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Falling oil prices have global implications: Aon Political Risk Map 2015

04 March 2015 Darlington Munhuwani, Aon
Darlington Munhuwani, Regional Controller for Aon Sub Sahara Africa.

Darlington Munhuwani, Regional Controller for Aon Sub Sahara Africa.

• Oil producers Iran, Iraq, Libya, Nigeria, Sudan and Turkmenistan rated Very High or High for political risk • Sub-Sahara Africa continued to record the largest number of downgrades in 2015, as economic and political risks increased. • Sanctions, oil prices and war continue to weaken investment environment in Russia and increase corporate default risk in Ukraine. • Oil producing states outside the Gulf Cooperation Council (GCC) likely to face political & economic uncertainty

Aon Risk Solutions, the global risk management business of Aon plc (NYSE: AON), today unveiled its’ 2015 Political Risk Map which portrays political risks in 163 emerging markets.

Topping the list of political risks facing emerging market investors is the increasing instability in already-fragile oil producing countries such as Iran, Iraq, Libya, Russia and Venezuela as a consequence of the low oil price. Closer to home, sub-Saharan Africa continued to record the largest number of downgrades in 2015.

Darlington Munhuwani, Regional Controller for Aon Sub Sahara Africa says, “By using the latest data and analytics, the political risk map helps organisations assess the risks and factor them into their emerging markets investment strategies. Knowledge is power and the political risk map is a crucial and indispensable tool that gives organisations important information on the political landscape of more than 160 countries worldwide. The map consolidates information on exchange transfer, legal & regulatory, political violence, political interference, supply chain disruption, banking sector vulnerability and, sovereign non-payment risks. Businesses need to constantly monitor their exposure to these risks and the interplay of economic uncertainty and socio-political instability. The Aon Political Risk Map allows our clients to do exactly that.”

“Sub-Saharan Africa continued to record the largest number of downgrades in 2015, as economic and political risks increased,” says Darlington. “However, the picture is mixed across the region with improvements in Southern African countries offset by other weaknesses in parts of West Africa,” he adds.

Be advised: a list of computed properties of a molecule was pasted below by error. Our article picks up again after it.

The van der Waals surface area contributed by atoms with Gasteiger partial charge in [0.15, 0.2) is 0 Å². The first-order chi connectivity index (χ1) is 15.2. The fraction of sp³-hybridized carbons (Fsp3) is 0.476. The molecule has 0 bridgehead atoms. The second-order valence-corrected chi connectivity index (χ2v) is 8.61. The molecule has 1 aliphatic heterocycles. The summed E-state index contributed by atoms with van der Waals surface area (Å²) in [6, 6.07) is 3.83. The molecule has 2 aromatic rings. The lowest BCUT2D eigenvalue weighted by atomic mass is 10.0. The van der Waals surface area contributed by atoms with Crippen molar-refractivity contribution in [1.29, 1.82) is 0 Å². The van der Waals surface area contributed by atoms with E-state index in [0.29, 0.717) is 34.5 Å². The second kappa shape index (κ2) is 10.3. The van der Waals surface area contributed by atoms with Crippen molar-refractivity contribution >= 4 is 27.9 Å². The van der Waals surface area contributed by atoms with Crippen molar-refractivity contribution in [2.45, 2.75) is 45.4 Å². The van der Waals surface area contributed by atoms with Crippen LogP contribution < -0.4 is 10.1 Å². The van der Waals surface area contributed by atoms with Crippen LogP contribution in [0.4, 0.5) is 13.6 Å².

The Ebola outbreak exacerbated an already challenging business environment in afflicted countries such as Guinea, Liberia and Sierra-Leone. “Institutional quality and the risk of supply chain disruption was already high in these countries and the epidemic has worsened these vulnerabilities and put extreme pressure on local health systems and tested the national governments’ ability to mobilise resources in response to these challenges. Although the epidemic seems to have peaked and been contained to these countries, the damage on institutions will be long-lasting,” says Darlington.

Islamic extremism, largely represented through groups such as Boko Haram and al-Shabaab, will continue to increase political risk in Nigeria and Somalia respectively as well as their neighbours Cameroon, Kenya and Uganda. “As a result political violence risk will remain high throughout 2015 in these countries, even if these attacks are not prevalent throughout each of these countries. Investors in the regions will need to assess their risks directly,” explains Darlington. “In Nigeria, the threat of Boko Haram has already forced the government to invest more in military and security efforts rather than public investment. This will not help with the government’s poverty alleviation agenda.”

In general, lower commodity prices will see political risks remain high and economic risks increase in regional commodity producing nations. “In particular Angola, Cameroon, Democratic Republic of Congo and Nigeria will have to adjust to much weaker revenue outlooks, which imply cuts to spending, especially public investment. Nigeria’s government will face a very difficult fiscal position, and the new administration will have little space to stimulate growth once elections finally take place,” Darlington says.

Ghana’s broad-based deterioration in first economic and now political institutions stands out, particularly its higher sovereign non-payment risk. Ghana’s negotiations with the IMF will be difficult, given the government’s reluctance to conduct fiscal or structural reforms and its perceived lack of transparency on policy priorities.

The map also reveals that 2015 will be a particularly challenging year for oil producers in the Middle East and Africa several of which already have High or Very High country risk ratings. Egypt, Tunisia and Morocco, which should otherwise stand to benefit from cheaper oil imports, face increased security risks because of the power vacuums in Iraq, Libya and Syria.

Paul Domjan, Managing Director, Roubini Country Insights, said "Roubini Global Economics is proud to continue its partnership with Aon for its clients. During 2014 political risks in the emerging markets rose, particularly in oil exporting regions. The quarterly updates to the risk icon scores and the country ratings highlight developing risk-trends, allowing investors to respond quickly to deterioration and to better hedge their exposure or take advantage of new opportunities. Once again, the map demonstrates the power of combining RGE's country analysis and benchmarking with Aon's expertise in country risk.”

• More information about Aon’s political risk map can be accessed at www.aon.com/2015politicalriskmap
• Full presentation is available on request.
• If you are interested in interviewing a spokesperson, please feel free to contact me on thuli@tscommunications.co.za or 011 894 2767 to arrange accordingly.

 

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